Tuesday, 23 May 2017

May 22nd Brandon Country Park

Copper Beach at Brandon Country Park
Giant wood wasps (or horntails as they are also known) are one of the most scary-looking insects that are on my list this year. They are large, wasp-like creatures with long stinger-like things protruding from the rear. Despite the menacing appearance, they are actually harmless. The long 'stinger' is actually an ovipositor which is used to lay it's eggs deep within a trunk of a pine tree. It is indeed a fascinating creature and one I wouldn't mind seeing as part of my bug hunt this year. As horntails prefer pine trees, the best place to look would be in a pine forest. So Thetford Forest, one of England's largest pine forests, should be an ideal place for them. Today, I have travelled to Brandon Country Park on the hunt for this giant wasp.


Ephialtes manifestator
Unfortunately, despite checking every pine tree I could find, both standing and fallen, I was not able to find myself a horntail. But I did find something that was a good replacement. Crawling around a tiny piece of pine on the forest floor was a small ichneumon wasp with an ovipositor that was twice as long as it's body. There are around 2,300 species of these wasps that paralyse other insects to lay their eggs within them, but I think this is a female Ephialtes manifestator. This species targets the larvae of other wasps, like horntails, that live within the wood of a pine trunk. They use that incredibly long ovipositor to reach the larvae inside the tree by drilling into the wood. I also found a few similar looking wasps without that long ovipositor buzzing around a different tree covered in holes. Mum was brave enough to catch a couple for me, but I am not sure if these are males of the same species or a completely different species entirely. I'll leave that to an expert to decide.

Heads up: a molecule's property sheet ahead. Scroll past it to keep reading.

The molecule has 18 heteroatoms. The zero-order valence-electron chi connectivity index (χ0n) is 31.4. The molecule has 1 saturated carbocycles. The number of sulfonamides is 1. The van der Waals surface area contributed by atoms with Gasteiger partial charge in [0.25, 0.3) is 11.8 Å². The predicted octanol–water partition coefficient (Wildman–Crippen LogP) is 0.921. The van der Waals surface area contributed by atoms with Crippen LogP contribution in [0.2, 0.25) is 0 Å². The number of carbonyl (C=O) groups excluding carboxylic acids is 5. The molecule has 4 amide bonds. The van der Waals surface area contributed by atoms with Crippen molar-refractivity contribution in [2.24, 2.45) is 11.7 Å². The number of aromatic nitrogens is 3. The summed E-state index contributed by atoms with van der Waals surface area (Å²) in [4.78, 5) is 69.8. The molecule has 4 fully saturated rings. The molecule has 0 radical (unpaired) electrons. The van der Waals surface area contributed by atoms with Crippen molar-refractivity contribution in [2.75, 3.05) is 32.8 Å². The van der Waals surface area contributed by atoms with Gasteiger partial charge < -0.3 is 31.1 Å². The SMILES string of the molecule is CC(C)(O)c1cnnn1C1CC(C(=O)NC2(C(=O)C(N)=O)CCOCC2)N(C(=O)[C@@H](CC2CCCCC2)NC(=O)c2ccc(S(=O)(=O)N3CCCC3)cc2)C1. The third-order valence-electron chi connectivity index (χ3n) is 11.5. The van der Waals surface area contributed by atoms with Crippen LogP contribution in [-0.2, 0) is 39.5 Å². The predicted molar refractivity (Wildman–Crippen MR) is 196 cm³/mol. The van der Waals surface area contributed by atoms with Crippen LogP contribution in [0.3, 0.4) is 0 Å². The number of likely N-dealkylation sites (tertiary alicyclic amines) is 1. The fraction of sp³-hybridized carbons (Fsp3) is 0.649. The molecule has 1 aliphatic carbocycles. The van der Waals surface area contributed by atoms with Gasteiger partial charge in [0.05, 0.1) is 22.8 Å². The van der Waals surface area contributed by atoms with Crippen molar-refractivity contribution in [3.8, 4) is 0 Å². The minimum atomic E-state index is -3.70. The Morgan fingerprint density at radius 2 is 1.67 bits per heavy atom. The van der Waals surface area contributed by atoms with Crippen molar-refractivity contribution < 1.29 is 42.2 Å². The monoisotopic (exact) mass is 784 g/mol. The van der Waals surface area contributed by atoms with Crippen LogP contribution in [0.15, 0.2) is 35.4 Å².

A male one or something completely different?
Orange Footman
Solder beetle?

While searching for horntails and other wasps, we were following a tree trail that featured 20 trees from around the world for us to see. This included...

Copper Beech

Monterey Pine

Western Yellow
Grand Fir
Deodar Cedar
European Larch
Monkey Puzzle
Wellingtonia or Giant Redwood
Blue Atlas Cedar
Fern-leaved Beech
Delaways Silver Fir
Horse Chestnut
Tree of Heaven
Douglas Fir

Colorado White Fir

Coastal Redwood
The banana-shaped pinecone of a Bhutan
I also heard a firecrest and saw treecreeper preening itself halfway up one of the 20 highlighted trees. At the only pond in the park, we saw plenty of roach swimming near the shallows as well as red damselflies and flag irises around the pond's edge. 
The pond at Brandon Country Park
Large Red Damselfly
Yellow Flag Iris
Grey Squirrel
Handkerchief Tree

After lunch, we checked out the handkerchief tree in the walled garden. The flowers on this Asian tree looks just like handkerchiefs hanging on the tree to dry. While in the garden, I saw a few interesting insects. The real highlight here, though, was finding a really special moth. Broad-bordered bee hawk-moths are summer visitors from Southern Europe. They are much scarcer than their cousins the hummingbird hawk-moth, but I have seen one before a couple of years ago at Holt Country Park. They are day-flying moths that feed on rich nectar-filled flowers, hovering at a distance with their long proboscis sucking up the nectar like a straw. Finding this wonderful insect was a real surprise and more than makes up for not finding a horntail today.

The flowers of the Handkerchief Tree

Broad-bordered Bee Hawk-moth
Small Copper

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